Beware the “Throwback”

Not all it's cracked up to be.

Not all it's cracked up to be.

UPDATE: Pepsi re-releases Throwback drinks, with a correct formula this time. See All hail the Throwback.

OK, it’s been quite a while since I posted anything, so to mark my return, I’ve decided to tackle a tough topic, but one I dearly love.

Mountain Dew.

You can see this is going to be a bear.

Growing up near Atlanta, when it comes to soft drinks, I’ve always been a Coca-Cola guy.

Hands down.

Pepsi sucks.

In fact, I once won a bet by proving to a less-soft drink educated fellow than I that I could discern between Coke and Pepsi simply from the smell alone. But that’s for another time …

But for quite some time, if I’m drinking a mass-produced, over-sweetened, caffeine-loaded soft drink that’s not a Coke, odds are highly favorable that it’s Mountain Dew.

In fact, I’m enjoying some as I type this post.

Well, back in March, PepsiCo introduced “Throwback” versions of both Pepsi and Mountain Dew. I’ve no idea what the Pepsi version tastes like and I likely never will. But from the moment I became aware of this new Mountain Dew product, it was only a matter of when, not if, I would partake.

According to PepsiCo’s propaganda, the primary difference between the current version of Mountain Dew and the retro “Throwback,” besides the use of the old logo on the packaging, is the fact that retro version is made with real sugar instead of corn syrup.

Soft drink companies began moving to corn syrup in the 1980s, beginning with Coca-Cola’s marketing-ploy-disguised-as-PR-nightmare move from Coca-Cola to “New Coke” to Coca-Cola Classic, which is what we now know as Coke. For those too young to remember that fiasco, it’s all explained here. But the basic theme is that Coke used the ultimate cola shell game to move from sugar to the much cheaper corn syrup.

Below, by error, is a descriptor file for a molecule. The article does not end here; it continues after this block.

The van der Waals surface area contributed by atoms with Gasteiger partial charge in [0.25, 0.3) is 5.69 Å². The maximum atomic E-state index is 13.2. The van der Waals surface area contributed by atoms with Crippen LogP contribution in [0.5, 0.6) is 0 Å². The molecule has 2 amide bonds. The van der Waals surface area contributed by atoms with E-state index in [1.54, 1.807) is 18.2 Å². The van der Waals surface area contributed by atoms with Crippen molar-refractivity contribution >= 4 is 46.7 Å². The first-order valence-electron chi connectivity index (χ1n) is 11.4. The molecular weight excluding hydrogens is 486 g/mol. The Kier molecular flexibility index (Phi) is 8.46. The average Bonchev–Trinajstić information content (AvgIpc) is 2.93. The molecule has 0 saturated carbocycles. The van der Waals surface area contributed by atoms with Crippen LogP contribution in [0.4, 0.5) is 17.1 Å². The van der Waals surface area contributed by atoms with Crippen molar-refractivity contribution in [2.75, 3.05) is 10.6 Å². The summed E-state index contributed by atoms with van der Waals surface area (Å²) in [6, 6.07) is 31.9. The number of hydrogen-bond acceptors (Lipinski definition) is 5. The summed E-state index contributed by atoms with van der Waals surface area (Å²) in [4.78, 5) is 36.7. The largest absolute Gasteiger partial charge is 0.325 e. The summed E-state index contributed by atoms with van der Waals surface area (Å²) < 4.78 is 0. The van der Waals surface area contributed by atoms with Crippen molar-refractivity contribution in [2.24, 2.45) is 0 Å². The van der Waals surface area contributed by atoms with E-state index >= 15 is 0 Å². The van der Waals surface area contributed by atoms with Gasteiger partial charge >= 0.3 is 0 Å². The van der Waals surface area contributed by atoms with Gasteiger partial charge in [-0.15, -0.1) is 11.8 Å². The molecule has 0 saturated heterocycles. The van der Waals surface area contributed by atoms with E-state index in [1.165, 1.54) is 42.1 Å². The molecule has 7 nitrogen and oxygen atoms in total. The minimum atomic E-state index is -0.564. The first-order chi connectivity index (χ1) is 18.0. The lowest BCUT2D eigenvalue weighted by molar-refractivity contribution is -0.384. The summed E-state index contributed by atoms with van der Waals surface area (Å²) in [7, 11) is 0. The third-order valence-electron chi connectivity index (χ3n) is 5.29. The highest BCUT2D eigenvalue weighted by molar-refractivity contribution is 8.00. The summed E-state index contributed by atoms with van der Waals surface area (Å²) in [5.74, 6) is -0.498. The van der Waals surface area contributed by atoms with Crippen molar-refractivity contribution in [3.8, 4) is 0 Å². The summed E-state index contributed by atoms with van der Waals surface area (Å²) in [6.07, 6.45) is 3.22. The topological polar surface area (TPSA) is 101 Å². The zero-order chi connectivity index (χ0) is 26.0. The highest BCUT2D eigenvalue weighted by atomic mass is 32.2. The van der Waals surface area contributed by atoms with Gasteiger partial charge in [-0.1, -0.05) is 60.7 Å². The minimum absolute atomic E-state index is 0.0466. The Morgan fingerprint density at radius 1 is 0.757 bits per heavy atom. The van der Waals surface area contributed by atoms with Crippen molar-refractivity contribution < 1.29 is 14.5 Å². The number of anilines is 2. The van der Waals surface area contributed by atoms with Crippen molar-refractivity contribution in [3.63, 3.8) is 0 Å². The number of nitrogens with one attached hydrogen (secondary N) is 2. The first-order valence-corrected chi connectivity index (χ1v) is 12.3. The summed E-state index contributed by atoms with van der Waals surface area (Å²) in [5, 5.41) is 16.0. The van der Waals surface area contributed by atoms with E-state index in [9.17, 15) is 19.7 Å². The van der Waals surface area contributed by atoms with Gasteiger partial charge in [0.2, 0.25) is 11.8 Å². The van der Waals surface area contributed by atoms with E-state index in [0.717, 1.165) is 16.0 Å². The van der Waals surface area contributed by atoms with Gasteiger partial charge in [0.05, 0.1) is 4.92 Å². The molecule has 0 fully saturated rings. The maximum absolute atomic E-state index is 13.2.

Now virtually all soft drinks are made with corn syrup, excluding some smaller independent brands and a few instances of bottling companies with grandfathered bottling agreements with the big companies that allow them to continue making their products with sugar.

If you’ve ever visited a Mast General Store in North Carolina or the Upstate of  South Carolina, you’ll find all of their glass-bottled drinks (excluding Coke) are bottled using real sugar instead of corn syrup.

Some people have speculated that our nation’s shift to corn syrup over sugar over the past 20-plus years is partially responsible for some common health problems (obesity, childhood diabetes, etc.)  I don’t think this has been proven, but it doesn’t sound entirely ridiculous to me.

Sorry, I’ve rambled. The point, besides a little background, is that these drinks like the ones at the Mast stores that are made with sugar DO taste different. Maybe even better. So I wanted to try the Mountain Dew.

So a couple of weeks ago, while on vacation in the mountains of Tennessee, I bought some Mountain Dew Throwback.

What a complete and utter disappointment. The difference between sugar and corn syrup is actually pretty easy to detect. The sugar has a different kind of sweet that’s hard to describe. I believe it’s sweeter. But it was obvious from the start that the Throwback edition of Dew was quite punchless. I noticed it, but thought  maybe it was me.

But eventually, I determined there was a legitimate weakness there, and I began to peruse the ingredients on the side of the can.

A-Ha! It was right there in green and white.

Most people never look at the ingredients on the side of their soft-drink cans. In fact, I usually wish I didn’t know what was in there. But I only had to get down to the third-most plentiful ingredient in the two versions of Mountain Dew to see what the problem was.

Aside from carbonated water and high fructose corn syrup, the next most plentiful ingredient in Mountain Dew is … orange juice. Most people don’t know that. After that is citric acid.

Imagine … a citrus soft drink with real citrus in it. That’s preposterous.

But if you look at the Throwback label, it goes from carbonated water and sugar (instead of corn syrup) straight to the citric acid.

No orange juice.

At all.

Zero.